The year-over-year increase in gross profit (and the related 50 basis point increase in gross profit margin) during the three months ended July 1, 2016 as compared to the comparable period in 2015 is due primarily to incremental year-over-year cost savings associated with 2015 restructuring activities, continued productivity improvements and favorable year-over-year price increases, partially offset by the unfavorable impact of lower year-over-year sales volumes and the continued impact of the strong U.S. dollar.
The year-over-year decrease in gross profit (and the related 30 basis point decline in gross profit margin) during the six months ended July 1, 2016 as compared to the comparable period in 2015 is due primarily to the unfavorable impact of lower year-over-year sales volumes, incremental year-over-year costs associated with various growth investments and the continued impact of the strong U.S. dollar, partially offset by incremental year-over-year cost savings associated with 2015 restructuring activities, continued productivity improvements and favorable year-over-year price increases.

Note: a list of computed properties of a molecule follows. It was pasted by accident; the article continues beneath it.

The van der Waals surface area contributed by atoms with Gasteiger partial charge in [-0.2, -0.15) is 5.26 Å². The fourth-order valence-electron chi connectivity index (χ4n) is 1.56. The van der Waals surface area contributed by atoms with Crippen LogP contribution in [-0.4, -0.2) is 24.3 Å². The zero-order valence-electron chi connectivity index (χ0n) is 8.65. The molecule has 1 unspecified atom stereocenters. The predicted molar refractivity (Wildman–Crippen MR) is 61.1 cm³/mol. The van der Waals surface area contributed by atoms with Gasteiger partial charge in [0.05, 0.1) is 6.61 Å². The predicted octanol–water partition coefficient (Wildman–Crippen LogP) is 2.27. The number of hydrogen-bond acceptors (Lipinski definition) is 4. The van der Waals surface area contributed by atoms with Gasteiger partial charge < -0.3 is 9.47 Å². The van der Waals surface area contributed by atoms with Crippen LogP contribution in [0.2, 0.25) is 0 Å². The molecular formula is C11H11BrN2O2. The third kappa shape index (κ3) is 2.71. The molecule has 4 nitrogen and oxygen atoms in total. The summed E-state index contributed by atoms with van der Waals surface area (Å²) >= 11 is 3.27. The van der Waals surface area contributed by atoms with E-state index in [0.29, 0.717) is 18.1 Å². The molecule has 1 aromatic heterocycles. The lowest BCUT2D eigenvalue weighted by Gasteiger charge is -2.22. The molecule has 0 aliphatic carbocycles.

OPERATING EXPENSES
 
Three Months Ended
 
Six Months Ended
($ in millions)
July 1, 2016
 
July 3, 2015
 
July 1, 2016
 
July 3, 2015
Sales
$
1,555.1

 
$
1,564.9

 
$
3,029.8

 
$
3,078.4

Selling, general and administrative (“SG&A”) expenses
349.3

 
333.2

 
687.8

 
674.7

Research and development (“R&D”) expenses
96.7

 
95.9

 
190.4

 
191.0

SG&A as a % of sales
22.5
%
 
21.3
%
 
22.7
%
 
21.9
%
R&D as a % of sales
6.2
%
 
6.1
%
 
6.3
%
 
6.2
%
SG&A expenses increased during the three and six months ended July 1, 2016 as compared to the comparable periods of 2015 due primarily to increased general and administrative costs in preparation for being a stand-alone company incurred during 2016. SG&A expenses as a percentage of sales increased 120 basis points and 80 basis points on a year-over-year basis for the three and six months ended July 1, 2016, respectively. The increases in SG&A expense as a percentage of sales reflects continued investments in the Company’s sales and marketing growth initiatives and increased general and administrative costs in preparation for being a stand-alone company incurred during 2016 as well as the impact of lower sales volumes during the periods.